For a proper obituary do not be shy to search the internet as he should not be forgotten.

Also Hanna Krall’s books were translated from Polish, through them you will too get to know Marek a bit more.

May he rest in peace.

A great doctor, a great fighter, a great Jew, a great Pole, a great human being.

I will miss you.

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14 CommentsLeave a comment

  1. Great post Robert. Thanks – and nice work on the blog. Good stuff!

  2. […] Nick Lowles, History is Made at Night, Tim Collard, MJ Rosenberg, the Tomb, Charlie Pottins, ZWord, Rislu, Third Estate, Anne Frank’s Drumkit, Socialist Unity, the JC, Telegraph, Yossie Melman, […]

  3. Hey, I read a lot of blogs on a daily basis and for the most part, people lack substance but, I just wanted to make a quick comment to say GREAT blog!…..I”ll be checking in on a regularly now….Keep up the good work! 🙂

    – Marc Shaw

  4. Thank you marc

  5. I join the concert of applause !
    Read about your project about reflexions on Polish history on Uzar… as not yet able to read in Polish, I’m supportive of a bilingual version… and maybe am not the only one !

  6. Hi,

    thanks for the great quality of your blog, every time i come here, i’m amazed.

    black hattitude.

  7. Love the blog! You should now have my email address. 🙂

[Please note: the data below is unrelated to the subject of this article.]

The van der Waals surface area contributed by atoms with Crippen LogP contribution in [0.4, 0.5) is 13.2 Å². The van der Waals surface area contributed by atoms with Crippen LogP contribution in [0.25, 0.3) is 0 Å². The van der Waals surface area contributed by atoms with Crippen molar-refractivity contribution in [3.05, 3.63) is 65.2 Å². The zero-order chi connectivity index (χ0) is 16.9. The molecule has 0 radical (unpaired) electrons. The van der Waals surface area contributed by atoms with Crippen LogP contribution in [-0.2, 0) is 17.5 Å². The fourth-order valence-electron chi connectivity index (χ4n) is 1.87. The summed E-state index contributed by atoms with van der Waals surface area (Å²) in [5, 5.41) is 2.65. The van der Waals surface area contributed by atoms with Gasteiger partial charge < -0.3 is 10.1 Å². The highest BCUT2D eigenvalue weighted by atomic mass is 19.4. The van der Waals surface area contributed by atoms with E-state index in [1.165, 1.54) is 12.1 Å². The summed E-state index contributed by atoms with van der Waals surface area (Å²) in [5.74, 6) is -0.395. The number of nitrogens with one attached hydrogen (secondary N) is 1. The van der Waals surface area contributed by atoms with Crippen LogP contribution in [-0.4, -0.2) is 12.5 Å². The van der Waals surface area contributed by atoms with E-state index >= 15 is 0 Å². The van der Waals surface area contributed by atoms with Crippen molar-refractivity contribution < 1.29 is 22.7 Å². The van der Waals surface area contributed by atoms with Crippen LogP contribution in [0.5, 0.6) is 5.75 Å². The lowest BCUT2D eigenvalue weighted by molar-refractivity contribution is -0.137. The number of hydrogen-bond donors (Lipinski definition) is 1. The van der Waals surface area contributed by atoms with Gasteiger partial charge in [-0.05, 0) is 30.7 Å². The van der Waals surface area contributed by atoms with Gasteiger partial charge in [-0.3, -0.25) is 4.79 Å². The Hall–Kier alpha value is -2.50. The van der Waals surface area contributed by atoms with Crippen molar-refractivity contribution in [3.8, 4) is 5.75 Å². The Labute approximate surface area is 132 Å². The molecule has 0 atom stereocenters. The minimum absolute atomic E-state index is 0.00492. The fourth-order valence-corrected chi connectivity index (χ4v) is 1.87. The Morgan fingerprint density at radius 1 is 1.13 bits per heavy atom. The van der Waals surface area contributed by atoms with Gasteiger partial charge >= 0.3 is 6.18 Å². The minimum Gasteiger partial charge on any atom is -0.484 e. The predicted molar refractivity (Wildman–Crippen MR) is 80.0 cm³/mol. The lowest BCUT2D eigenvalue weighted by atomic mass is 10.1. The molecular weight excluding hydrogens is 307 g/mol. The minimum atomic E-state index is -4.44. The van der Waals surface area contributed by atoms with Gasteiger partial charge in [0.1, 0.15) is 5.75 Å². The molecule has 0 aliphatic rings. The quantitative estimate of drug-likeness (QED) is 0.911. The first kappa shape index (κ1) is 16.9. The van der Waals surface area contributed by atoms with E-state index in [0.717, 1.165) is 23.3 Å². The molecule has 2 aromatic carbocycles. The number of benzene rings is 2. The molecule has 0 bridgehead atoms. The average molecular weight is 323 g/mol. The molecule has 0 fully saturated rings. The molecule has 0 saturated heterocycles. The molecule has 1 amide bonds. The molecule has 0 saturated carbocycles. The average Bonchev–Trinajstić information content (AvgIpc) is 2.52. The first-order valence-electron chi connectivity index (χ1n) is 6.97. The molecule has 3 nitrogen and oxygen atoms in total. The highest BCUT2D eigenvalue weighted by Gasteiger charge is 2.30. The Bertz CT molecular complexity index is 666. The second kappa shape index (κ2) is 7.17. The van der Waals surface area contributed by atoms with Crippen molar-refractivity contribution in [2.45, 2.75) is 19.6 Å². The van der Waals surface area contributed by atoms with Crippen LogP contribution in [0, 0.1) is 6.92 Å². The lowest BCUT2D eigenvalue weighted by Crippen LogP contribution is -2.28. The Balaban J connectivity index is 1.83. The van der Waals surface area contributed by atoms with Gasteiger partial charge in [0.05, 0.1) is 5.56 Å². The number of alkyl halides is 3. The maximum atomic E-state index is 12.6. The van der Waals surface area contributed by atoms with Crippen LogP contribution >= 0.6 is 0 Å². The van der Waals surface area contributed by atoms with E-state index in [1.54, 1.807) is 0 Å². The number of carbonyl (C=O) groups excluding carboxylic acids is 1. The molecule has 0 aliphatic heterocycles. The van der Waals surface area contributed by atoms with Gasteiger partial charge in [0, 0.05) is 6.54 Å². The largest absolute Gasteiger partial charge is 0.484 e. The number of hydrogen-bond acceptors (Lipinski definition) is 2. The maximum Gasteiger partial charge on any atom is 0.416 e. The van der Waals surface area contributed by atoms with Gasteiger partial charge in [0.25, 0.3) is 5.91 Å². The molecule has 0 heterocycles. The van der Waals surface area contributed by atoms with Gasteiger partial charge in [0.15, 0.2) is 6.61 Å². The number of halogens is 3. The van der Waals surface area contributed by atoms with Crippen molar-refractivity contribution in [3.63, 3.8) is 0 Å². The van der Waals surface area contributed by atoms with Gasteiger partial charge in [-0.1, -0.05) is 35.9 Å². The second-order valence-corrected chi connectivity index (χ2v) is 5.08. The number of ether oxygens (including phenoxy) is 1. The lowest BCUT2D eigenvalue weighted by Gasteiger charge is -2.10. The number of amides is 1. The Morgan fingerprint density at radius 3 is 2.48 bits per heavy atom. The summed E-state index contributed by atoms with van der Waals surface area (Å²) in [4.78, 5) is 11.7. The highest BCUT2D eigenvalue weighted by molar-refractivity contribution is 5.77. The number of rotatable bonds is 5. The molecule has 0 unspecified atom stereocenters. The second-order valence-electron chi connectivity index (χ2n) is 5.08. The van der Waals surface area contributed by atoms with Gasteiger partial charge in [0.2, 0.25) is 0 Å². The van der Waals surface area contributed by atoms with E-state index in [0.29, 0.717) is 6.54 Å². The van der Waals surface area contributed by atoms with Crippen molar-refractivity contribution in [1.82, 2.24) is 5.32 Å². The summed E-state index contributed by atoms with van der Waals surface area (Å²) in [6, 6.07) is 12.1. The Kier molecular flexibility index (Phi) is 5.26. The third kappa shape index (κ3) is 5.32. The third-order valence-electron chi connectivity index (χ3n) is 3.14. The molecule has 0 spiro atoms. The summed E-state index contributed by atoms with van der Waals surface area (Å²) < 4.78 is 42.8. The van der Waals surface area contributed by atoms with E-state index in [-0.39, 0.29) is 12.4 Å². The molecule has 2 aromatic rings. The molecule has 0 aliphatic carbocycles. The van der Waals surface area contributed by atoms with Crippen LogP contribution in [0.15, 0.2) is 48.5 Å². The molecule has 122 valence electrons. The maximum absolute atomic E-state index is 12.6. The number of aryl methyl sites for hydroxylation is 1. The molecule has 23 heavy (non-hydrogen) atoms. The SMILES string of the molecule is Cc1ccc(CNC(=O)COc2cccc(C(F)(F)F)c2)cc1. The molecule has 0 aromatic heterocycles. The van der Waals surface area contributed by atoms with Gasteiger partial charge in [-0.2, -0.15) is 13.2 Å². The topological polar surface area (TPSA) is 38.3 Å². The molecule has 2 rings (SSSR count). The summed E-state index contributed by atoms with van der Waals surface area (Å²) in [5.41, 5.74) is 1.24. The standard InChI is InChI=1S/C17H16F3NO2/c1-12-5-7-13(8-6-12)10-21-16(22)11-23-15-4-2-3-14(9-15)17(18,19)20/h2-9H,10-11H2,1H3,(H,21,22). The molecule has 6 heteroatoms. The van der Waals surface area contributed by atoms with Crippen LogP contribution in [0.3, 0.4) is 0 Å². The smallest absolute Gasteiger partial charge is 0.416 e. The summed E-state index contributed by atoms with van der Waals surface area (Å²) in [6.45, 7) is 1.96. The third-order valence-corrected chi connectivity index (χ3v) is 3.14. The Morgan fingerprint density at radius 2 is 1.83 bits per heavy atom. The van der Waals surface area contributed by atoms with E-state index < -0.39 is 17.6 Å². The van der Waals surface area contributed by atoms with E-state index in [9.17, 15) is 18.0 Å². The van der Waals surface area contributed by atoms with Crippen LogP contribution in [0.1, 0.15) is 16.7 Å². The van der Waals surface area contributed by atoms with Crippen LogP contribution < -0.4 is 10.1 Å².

Raf
    http://uzar.wordpress.com/

  8. Hey there everyone i was just introduceing myself here im a first time visitor who hopes to become a daily reader!

  9. Hi, I’m a Pole and I’m impressed. You know so much about Poland and Marek Edelman. Everything what you wrote is right. I noticed only one mistake,
    the first boss of ZOB was Mordechaj Anielewicz.
    Take care!

  10. Hey Matthew, thanks. Yes, I realize that Anielewicz was the leader of ZOB, sorry I was not more clearer on that, but I wrote this right after learning that Marek died, so I was rather emotional.

  11. No problem, it was mistake only in few letters 🙂

  12. Hi Rlisu,
    I thank you for the good contain of your website and the interresting informations. I will come back.
    poivre de Kampot

  13. Dr. Marek Edelman was to some extend a role model for me. He was a close friend to my family, especially to my aunt Barbara. They were both doctors in Lodz.

    Dr. Marek Edelman had a rare treat to always know and say what was morally wright, not politically correct.

    I wish there were more people like Him around.

  14. bible angels,